In-cabin storage isn’t astounding and the Triton doesn’t have a split glove box like the Hilux, but there is storage under the armrest. The door bins have space for a 600mL bottle, and the two cupholders are sized well for a large coffee cup.

Due to its narrow body, the Triton’s back seat is only really good for two across the bench, but these two will be reasonably comfortable with good head and legroom for six-footers. The Triton has air vents in the roof and two USB-A charge ports as well.

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There’s a hint more hidden storage behind the Triton’s backrest and this is where you’ll find the jack and emergency tools. This is also where the top tether points are for child seats making for quite a difficult install of both front- and rear-facing seats in the Triton’s back seat.

With the introduction of the MN Triton in 2009 the Triton’s tub grew in length. The dual cab on test’s tray is now 1520mm long and 1470mm wide, though the 3000mm wheelbase hasn’t changed.

There were some issues with heavy payloads in early MN Tritons, though with additional chassis bracing this is said to no longer be an issue. The payload for this up-spec GSR automatic is 901kg, quite a lot less than rivals such as the Hilux SR5 (1045kg) and Navara Pro-4X (1004kg).

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What are the Triton GSR’s running costs?

The Triton’s fuel consumption isn’t great. The combined ADR 81/02 figure is 8.1L/100km for the automatic, and our real-world testing saw the Triton get 10.5L/100km over 600km.

Servicing is due yearly or at 15,000km intervals for the Triton, whichever comes first. This means you can go further between visits to the dealer than the Toyota Hilux which needs to go back every six months/10,000km.

Mitsubishi has a name synonymous with reliability in Australia, and the Triton is no different. There are no major nail-in-coffin faults for this ute it seems. With some big names such as the Toyota Hilux famously facing reliability issues with its DPF, such a positive reliability image certainly aids the Triton in Australian sales charts.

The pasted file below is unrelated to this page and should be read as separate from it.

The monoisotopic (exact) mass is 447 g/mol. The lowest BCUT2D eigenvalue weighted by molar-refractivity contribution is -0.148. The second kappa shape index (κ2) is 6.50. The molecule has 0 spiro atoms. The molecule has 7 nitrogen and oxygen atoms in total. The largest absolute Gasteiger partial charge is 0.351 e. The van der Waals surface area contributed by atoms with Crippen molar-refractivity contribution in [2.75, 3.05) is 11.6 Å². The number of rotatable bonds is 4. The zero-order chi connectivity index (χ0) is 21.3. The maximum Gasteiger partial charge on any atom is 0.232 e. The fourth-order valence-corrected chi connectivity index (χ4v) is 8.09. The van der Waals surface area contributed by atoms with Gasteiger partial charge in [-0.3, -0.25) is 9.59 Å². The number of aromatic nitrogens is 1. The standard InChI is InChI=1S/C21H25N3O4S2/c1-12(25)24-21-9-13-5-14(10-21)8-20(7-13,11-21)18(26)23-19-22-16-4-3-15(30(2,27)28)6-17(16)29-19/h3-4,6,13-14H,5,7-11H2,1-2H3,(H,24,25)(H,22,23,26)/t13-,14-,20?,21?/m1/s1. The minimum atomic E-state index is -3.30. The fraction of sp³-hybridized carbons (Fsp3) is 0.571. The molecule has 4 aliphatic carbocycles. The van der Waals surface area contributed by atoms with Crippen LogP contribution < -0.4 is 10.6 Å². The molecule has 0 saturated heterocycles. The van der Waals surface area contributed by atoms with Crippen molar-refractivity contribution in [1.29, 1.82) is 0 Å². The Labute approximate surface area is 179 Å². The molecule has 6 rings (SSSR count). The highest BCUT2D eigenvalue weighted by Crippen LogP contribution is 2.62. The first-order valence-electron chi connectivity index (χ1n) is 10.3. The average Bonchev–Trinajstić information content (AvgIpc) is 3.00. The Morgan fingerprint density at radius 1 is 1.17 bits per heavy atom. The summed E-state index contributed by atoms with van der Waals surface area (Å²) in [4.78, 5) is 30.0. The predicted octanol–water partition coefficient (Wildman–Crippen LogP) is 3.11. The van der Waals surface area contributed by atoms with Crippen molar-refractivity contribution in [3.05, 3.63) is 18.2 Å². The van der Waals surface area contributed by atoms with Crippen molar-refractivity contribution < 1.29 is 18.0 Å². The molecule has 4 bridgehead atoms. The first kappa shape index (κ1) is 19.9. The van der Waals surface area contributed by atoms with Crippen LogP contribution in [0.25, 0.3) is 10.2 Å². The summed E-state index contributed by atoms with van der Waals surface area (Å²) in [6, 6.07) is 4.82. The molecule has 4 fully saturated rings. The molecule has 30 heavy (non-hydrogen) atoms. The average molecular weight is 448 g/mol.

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There are still things to look out for, of course. A cracking chassis from excessive or improper loading, the fact the Triton needs its valve clearances set every 30,000km and dampers that are known to wear out quickly. But there are fewer stories of Triton owners engine up stranded than a number of other vehicles.

And if anything does go wrong in your ownership – provided you service the vehicle on time – Mitsubishi’s 10-year/200,000km ‘Diamond Advantage’ warranty should put fears to rest.

Isuzu also covers its D-Max with a longer-than-normal six-year warranty/150,000km, while the GWM Ute Cannon-X is covered by a seven-year, unlimited kilometer warranty. GWM’s warranty isn’t limited by kilometre count though, unlike Mitsubishi’s and Isuzu’s.


The final verdict

The Triton is a dual cab in the most traditional sense, the reliability and toughness is what sets this vehicle apart as its cabin finish and refinement are certainly not class leading. It feels dated and rudimentary inside, but you could argue the Triton offers far better value than a Toyota Hilux.

It doesn’t win out on objective measures, but the Triton’s plucky, do-anything, go-anywhere attitude is quite charming, too.

A vehicle can’t be assessed on charm alone, though, and the Triton’s on-road manners are sorely lacking. That engine may be relatively modern in technology terms, but the insulation isn’t. This is a loud and commercial feeling vehicle. The same is true of this ute’s stiff ride.

If you’re looking for a workhorse ute, then the value-packed Triton may be the pick of the bunch, but as this type of vehicles – especially in upper trims – climbs higher on family buyer’s lists, it’s hard to recommend the Triton over Isuzu, Mazda and Ford’s latest efforts.